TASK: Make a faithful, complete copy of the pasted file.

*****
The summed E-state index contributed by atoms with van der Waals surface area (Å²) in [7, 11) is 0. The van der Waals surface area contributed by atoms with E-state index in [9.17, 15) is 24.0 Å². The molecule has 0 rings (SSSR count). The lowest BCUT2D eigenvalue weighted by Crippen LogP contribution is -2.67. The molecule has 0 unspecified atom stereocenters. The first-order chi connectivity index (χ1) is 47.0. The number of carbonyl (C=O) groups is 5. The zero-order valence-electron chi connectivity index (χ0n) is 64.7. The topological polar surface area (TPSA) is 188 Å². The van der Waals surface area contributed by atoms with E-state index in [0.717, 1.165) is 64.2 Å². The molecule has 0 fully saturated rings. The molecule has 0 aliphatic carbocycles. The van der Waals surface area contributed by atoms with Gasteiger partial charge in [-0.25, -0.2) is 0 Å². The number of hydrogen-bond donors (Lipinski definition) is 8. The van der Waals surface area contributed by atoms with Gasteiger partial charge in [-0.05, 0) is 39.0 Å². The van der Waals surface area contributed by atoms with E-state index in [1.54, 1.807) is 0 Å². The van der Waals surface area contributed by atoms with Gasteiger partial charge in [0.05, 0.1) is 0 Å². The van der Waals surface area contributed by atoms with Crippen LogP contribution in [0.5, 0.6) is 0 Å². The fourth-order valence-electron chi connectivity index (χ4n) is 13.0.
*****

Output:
The summed E-state index contributed by atoms with van der Waals surface area (Å²) in [7, 11) is 0. The van der Waals surface area contributed by atoms with E-state index in [9.17, 15) is 24.0 Å². The molecule has 0 rings (SSSR count). The lowest BCUT2D eigenvalue weighted by Crippen LogP contribution is -2.67. The molecule has 0 unspecified atom stereocenters. The first-order chi connectivity index (χ1) is 47.0. The number of carbonyl (C=O) groups is 5. The zero-order valence-electron chi connectivity index (χ0n) is 64.7. The topological polar surface area (TPSA) is 188 Å². The van der Waals surface area contributed by atoms with E-state index in [0.717, 1.165) is 64.2 Å². The molecule has 0 fully saturated rings. The molecule has 0 aliphatic carbocycles. The van der Waals surface area contributed by atoms with Gasteiger partial charge in [-0.25, -0.2) is 0 Å². The number of hydrogen-bond donors (Lipinski definition) is 8. The van der Waals surface area contributed by atoms with Gasteiger partial charge in [-0.05, 0) is 39.0 Å². The van der Waals surface area contributed by atoms with E-state index in [1.54, 1.807) is 0 Å². The van der Waals surface area contributed by atoms with Gasteiger partial charge in [0.05, 0.1) is 0 Å². The van der Waals surface area contributed by atoms with Crippen LogP contribution in [0.5, 0.6) is 0 Å². The fourth-order valence-electron chi connectivity index (χ4n) is 13.0.